Aversiveness of sound in marine mammals : psycho-physiological basis, behavioural correlates and potential applications
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Understanding what psycho-physiological and behavioural factors influence aversiveness of sound in marine mammals is important for conservation and practical applications. The aim of this study was to determine predictors for impact of anthropogenic noise and to develop a target-specific predator deterrence system for use on fish farms. Three classes of stimuli were tested: 1.) grey seal underwater communication calls expected to be used in territorial defence, 2.) high duty-cycle moderately loud artificial sounds (some of which were based on models of unpleasantness for humans), 3.) brief, intense pulses designed to elicit the acoustic startle reflex. Communication calls had no deterrence effect but instead caused attraction responses. Tests with high duty-cycle artificial sounds showed that food-motivated animals habituate quickly, although sound exposure caused subtle changes in diving patterns over a longer time. Field trials using the same stimuli were used to determine avoidance thresholds but also indicated that sound features like ‘roughness’ play a role. The startle eliciting stimuli, however, had the most dramatic effects. To this stimulus most seals exhibited rapid flight responses, hauled out, sensitised and showed signs of fear conditioning. Startle thresholds were found to be 80-85 dB above the assumed hearing threshold. The data showed that startle thresholds are a crucial predictor for the occurrence of strong avoidance behaviour and suggests that the startle response evolved to increase an animal’s propensity for flight. Finally, a prototype predator deterrence system based on the startle sounds was developed to repel seals whilst not affecting toothed whales. In fish farm trials, seals were deterred at close ranges but local abundance of cetaceans did not change showing that it is possible to cause differential responses between species based on differences in their audiograms. The results are used to develop noise exposure criteria and to elucidate acoustic parameters that can be used to predict responses to anthropogenic noise.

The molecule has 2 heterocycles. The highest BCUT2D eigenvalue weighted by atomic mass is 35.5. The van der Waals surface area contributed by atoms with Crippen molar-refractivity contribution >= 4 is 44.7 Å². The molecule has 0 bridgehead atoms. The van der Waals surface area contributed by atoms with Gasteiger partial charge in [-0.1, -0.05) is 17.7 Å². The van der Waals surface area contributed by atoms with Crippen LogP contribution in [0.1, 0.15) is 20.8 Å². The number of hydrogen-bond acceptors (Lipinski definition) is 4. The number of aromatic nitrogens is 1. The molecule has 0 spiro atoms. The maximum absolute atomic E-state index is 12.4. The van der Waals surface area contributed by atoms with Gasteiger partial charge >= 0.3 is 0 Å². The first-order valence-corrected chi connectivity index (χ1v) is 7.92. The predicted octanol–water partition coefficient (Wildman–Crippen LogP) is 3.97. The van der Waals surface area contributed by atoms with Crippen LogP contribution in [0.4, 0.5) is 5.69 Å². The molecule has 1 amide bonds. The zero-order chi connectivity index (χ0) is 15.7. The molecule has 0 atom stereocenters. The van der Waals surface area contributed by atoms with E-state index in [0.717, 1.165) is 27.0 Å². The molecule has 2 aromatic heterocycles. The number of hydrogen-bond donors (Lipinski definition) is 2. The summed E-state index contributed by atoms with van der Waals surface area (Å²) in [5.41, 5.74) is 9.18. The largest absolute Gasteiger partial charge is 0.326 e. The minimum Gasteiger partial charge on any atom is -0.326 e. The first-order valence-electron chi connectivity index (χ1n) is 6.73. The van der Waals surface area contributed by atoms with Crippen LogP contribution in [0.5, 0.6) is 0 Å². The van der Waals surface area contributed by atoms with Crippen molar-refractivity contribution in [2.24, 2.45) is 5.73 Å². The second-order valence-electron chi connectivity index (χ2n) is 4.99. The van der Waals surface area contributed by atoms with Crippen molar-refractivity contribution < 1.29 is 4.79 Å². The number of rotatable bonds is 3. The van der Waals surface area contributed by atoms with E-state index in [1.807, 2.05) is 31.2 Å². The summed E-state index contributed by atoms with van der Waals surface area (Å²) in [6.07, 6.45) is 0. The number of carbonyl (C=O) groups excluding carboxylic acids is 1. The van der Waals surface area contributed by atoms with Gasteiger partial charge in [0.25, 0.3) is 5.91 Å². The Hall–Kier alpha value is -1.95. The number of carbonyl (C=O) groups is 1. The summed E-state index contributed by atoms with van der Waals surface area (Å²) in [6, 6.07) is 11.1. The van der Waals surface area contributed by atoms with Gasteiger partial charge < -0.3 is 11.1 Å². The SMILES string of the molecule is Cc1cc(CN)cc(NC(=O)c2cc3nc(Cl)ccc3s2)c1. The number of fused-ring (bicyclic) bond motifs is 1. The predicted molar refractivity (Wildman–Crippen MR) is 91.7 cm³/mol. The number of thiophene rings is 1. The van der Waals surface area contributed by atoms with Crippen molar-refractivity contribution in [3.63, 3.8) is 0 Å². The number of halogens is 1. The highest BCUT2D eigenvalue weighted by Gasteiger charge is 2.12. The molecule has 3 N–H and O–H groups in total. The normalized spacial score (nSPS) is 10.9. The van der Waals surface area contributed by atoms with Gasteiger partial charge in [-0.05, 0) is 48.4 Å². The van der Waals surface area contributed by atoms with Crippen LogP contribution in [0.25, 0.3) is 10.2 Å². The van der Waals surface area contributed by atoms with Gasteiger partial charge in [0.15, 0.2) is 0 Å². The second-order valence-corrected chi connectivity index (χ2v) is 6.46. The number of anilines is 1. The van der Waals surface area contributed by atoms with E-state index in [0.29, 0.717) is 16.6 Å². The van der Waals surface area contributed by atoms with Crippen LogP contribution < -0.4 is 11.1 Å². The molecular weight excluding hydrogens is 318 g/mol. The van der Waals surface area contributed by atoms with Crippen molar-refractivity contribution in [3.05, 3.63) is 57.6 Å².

Thesis, PhD Doctor of Philosophy
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